As Republicans in the House of Representatives failed to agree on a plan to raise the US debt ceiling and postponed a vote initially planned for Thursday, Dennis Gartman, author of The Gartman Letter, warned that the US stock market was a dangerous place at the moment.
"It's no place for pros or amateurs," Gartman told CNBC Friday. "The sidelines seems like such a nice place to be."
Rebel Republicans refused to back a budget deficit plan proposed by John Boehner, their own leader in the Republican-controlled House of Representatives, on Thursday night, despite the August 2 deadline for a deal looming. Democrats had already promised that Boehner's plans would be blocked in the Democrat-controlled Senate.
The deadline of August 2 is not critical, and the US could continue paying its debts until the middle of August, according to Gartman. The impasse over the country's repayment of its debt has driven US stocks lower this week as members of the radical Tea Party movement within the Republican Party demand deeper spending cuts.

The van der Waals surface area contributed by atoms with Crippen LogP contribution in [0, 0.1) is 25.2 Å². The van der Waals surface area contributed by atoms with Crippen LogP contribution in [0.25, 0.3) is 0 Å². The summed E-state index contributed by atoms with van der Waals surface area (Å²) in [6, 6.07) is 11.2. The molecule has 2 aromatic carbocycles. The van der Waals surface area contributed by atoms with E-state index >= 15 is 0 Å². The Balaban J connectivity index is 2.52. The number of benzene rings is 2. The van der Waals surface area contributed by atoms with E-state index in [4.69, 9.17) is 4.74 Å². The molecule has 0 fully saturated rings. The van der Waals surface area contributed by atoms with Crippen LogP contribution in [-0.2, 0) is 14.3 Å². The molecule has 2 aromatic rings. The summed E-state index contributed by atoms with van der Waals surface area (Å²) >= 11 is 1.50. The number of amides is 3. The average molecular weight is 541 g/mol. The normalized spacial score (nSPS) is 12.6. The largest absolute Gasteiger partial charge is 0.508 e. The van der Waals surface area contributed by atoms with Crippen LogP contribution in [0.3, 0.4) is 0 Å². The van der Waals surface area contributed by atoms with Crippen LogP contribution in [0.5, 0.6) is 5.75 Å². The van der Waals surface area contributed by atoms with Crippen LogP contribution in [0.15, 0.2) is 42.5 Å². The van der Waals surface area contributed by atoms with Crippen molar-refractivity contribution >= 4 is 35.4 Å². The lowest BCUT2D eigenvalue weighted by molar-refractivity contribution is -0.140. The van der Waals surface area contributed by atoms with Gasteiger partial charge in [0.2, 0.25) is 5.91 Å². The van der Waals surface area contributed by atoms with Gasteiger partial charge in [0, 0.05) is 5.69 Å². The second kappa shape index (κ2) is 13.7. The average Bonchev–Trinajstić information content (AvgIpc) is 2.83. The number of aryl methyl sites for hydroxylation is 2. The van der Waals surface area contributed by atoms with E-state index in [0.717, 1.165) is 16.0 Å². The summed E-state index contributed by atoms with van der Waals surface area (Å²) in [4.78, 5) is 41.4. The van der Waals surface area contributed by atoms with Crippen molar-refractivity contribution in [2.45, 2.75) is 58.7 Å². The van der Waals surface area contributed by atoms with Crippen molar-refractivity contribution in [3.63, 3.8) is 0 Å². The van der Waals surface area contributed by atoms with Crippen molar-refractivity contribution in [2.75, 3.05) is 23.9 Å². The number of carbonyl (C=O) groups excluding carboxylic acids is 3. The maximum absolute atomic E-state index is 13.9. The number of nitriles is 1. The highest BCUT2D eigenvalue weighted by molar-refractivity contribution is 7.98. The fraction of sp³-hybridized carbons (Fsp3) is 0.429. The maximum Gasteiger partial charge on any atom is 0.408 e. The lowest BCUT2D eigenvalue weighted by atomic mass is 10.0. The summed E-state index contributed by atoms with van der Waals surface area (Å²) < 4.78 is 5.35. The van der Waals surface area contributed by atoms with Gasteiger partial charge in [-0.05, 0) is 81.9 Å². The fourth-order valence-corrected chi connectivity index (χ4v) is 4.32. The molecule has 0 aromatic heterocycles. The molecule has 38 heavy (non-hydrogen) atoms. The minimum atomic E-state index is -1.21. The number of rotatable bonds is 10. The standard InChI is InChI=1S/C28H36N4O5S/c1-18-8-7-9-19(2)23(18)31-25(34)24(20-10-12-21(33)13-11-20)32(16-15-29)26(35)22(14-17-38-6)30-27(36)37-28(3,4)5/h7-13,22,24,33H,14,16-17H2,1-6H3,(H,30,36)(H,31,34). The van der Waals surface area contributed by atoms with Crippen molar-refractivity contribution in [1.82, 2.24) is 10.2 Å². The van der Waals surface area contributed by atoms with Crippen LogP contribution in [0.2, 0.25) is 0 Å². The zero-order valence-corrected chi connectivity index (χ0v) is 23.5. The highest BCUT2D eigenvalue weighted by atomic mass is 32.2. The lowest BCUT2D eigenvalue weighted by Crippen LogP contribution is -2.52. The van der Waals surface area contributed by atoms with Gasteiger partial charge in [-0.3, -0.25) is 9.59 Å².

"This is a 15 minutes of fame situation for some politicians," Ralph Silva, director of SRN, told CNBC Friday. "They are getting a lot of air time, and this is going to have a direct effect on the next election."
Opportunity for Investors
He warned that traders in London don't believe that there is a possibility that US lawmakers won't resolve the debate over the debt ceiling.
"This offers an opportunity for investors. If you take your money out of the equity markets until August 3rd, and the talks don't work by then and US equity markets take the plunge, there will be some great buying opportunities of depressed companies for the future," he said, adding that he plans to pursue this strategy himself.
"If you look historically, the markets that take the biggest hit with news like this are the equity markets," he explained.
Gartman described himself as "completely on the sidelines" with US stock markets at the moment. "I find myself spending far more time on the forex and energy markets and far less in the energy markets," he said.
Investors will turn towards other markets as part of a long-term trend away from the US, Gartman believes.
"The Canadian market, the Australian, the Kiwi, the Brazilian, some places in Europe, are all going to be of far greater importance in the coming decades than they have been in previous decades," he said.
"The world is a smaller place, communications are better, manufacturing is all around the world, and the game really has changed," Gartman added.
One of the threats facing the US is the possibility that it would lose its treasured AAA credit rating, which would raise its borrowing costs. Gartman is bullish on the US retaining its AAA credit rating, and argued that even if it was downgraded to AA, it would be "the best AA rating ever".